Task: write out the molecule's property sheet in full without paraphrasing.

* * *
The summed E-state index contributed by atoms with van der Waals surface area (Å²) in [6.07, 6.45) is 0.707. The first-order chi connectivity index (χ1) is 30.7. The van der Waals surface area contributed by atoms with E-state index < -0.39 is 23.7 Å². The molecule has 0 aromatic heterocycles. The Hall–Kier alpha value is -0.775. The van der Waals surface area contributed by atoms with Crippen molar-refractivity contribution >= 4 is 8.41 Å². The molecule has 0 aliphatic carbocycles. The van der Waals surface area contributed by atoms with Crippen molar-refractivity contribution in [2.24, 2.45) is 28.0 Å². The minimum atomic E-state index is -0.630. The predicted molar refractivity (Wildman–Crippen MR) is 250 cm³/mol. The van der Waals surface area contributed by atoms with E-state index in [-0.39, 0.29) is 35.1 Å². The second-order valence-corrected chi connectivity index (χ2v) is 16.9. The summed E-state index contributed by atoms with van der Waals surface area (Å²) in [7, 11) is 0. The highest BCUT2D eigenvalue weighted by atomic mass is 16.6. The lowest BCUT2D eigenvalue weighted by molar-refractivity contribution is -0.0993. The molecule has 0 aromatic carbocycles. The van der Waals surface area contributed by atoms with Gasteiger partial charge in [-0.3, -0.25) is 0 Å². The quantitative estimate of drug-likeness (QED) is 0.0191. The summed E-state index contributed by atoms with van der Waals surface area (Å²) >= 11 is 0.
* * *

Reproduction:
The summed E-state index contributed by atoms with van der Waals surface area (Å²) in [6.07, 6.45) is 0.707. The first-order chi connectivity index (χ1) is 30.7. The van der Waals surface area contributed by atoms with E-state index < -0.39 is 23.7 Å². The molecule has 0 aromatic heterocycles. The Hall–Kier alpha value is -0.775. The van der Waals surface area contributed by atoms with Crippen molar-refractivity contribution >= 4 is 8.41 Å². The molecule has 0 aliphatic carbocycles. The van der Waals surface area contributed by atoms with Crippen molar-refractivity contribution in [2.24, 2.45) is 28.0 Å². The minimum atomic E-state index is -0.630. The predicted molar refractivity (Wildman–Crippen MR) is 250 cm³/mol. The van der Waals surface area contributed by atoms with E-state index in [-0.39, 0.29) is 35.1 Å². The second-order valence-corrected chi connectivity index (χ2v) is 16.9. The summed E-state index contributed by atoms with van der Waals surface area (Å²) in [7, 11) is 0. The highest BCUT2D eigenvalue weighted by atomic mass is 16.6. The lowest BCUT2D eigenvalue weighted by molar-refractivity contribution is -0.0993. The molecule has 0 aromatic carbocycles. The van der Waals surface area contributed by atoms with Gasteiger partial charge in [-0.3, -0.25) is 0 Å². The quantitative estimate of drug-likeness (QED) is 0.0191. The summed E-state index contributed by atoms with van der Waals surface area (Å²) >= 11 is 0.